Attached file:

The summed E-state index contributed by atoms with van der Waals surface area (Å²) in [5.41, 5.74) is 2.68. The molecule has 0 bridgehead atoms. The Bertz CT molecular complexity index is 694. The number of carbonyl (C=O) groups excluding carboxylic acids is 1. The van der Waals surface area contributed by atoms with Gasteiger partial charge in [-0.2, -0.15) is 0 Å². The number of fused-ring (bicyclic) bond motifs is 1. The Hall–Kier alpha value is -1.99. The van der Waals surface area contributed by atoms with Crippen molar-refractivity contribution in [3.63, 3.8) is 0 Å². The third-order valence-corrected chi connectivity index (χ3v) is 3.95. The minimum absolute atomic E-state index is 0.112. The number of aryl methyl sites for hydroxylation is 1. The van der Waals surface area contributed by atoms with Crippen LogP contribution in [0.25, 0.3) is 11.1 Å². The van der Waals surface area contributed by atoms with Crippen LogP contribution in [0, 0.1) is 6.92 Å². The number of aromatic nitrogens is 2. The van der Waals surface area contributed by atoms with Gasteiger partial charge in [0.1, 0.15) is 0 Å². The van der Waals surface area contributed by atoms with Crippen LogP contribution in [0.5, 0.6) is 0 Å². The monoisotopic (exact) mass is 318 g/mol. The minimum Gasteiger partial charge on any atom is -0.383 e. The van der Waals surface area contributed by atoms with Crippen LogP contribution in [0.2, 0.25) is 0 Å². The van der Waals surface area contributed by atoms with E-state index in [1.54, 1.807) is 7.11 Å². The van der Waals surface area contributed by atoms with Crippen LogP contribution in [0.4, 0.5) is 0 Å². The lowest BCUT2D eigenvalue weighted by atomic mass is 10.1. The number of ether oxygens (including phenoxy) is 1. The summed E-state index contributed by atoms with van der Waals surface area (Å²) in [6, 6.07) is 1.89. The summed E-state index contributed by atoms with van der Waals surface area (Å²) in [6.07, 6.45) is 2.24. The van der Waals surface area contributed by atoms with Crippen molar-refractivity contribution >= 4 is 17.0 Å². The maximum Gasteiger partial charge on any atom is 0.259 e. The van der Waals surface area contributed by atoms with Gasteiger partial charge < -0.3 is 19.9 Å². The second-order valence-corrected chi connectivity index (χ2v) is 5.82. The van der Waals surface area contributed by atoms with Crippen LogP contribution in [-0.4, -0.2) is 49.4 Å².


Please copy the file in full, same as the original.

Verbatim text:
The summed E-state index contributed by atoms with van der Waals surface area (Å²) in [5.41, 5.74) is 2.68. The molecule has 0 bridgehead atoms. The Bertz CT molecular complexity index is 694. The number of carbonyl (C=O) groups excluding carboxylic acids is 1. The van der Waals surface area contributed by atoms with Gasteiger partial charge in [-0.2, -0.15) is 0 Å². The number of fused-ring (bicyclic) bond motifs is 1. The Hall–Kier alpha value is -1.99. The van der Waals surface area contributed by atoms with Crippen molar-refractivity contribution in [3.63, 3.8) is 0 Å². The third-order valence-corrected chi connectivity index (χ3v) is 3.95. The minimum absolute atomic E-state index is 0.112. The number of aryl methyl sites for hydroxylation is 1. The van der Waals surface area contributed by atoms with Crippen LogP contribution in [0.25, 0.3) is 11.1 Å². The van der Waals surface area contributed by atoms with Crippen LogP contribution in [0, 0.1) is 6.92 Å². The number of aromatic nitrogens is 2. The van der Waals surface area contributed by atoms with Gasteiger partial charge in [0.1, 0.15) is 0 Å². The van der Waals surface area contributed by atoms with Crippen LogP contribution in [0.5, 0.6) is 0 Å². The monoisotopic (exact) mass is 318 g/mol. The minimum Gasteiger partial charge on any atom is -0.383 e. The van der Waals surface area contributed by atoms with Crippen LogP contribution in [0.2, 0.25) is 0 Å². The van der Waals surface area contributed by atoms with E-state index in [1.54, 1.807) is 7.11 Å². The van der Waals surface area contributed by atoms with Crippen LogP contribution in [0.4, 0.5) is 0 Å². The lowest BCUT2D eigenvalue weighted by atomic mass is 10.1. The number of ether oxygens (including phenoxy) is 1. The summed E-state index contributed by atoms with van der Waals surface area (Å²) in [6, 6.07) is 1.89. The summed E-state index contributed by atoms with van der Waals surface area (Å²) in [6.07, 6.45) is 2.24. The van der Waals surface area contributed by atoms with Crippen molar-refractivity contribution >= 4 is 17.0 Å². The maximum Gasteiger partial charge on any atom is 0.259 e. The van der Waals surface area contributed by atoms with Gasteiger partial charge < -0.3 is 19.9 Å². The second-order valence-corrected chi connectivity index (χ2v) is 5.82. The van der Waals surface area contributed by atoms with Crippen LogP contribution in [-0.4, -0.2) is 49.4 Å².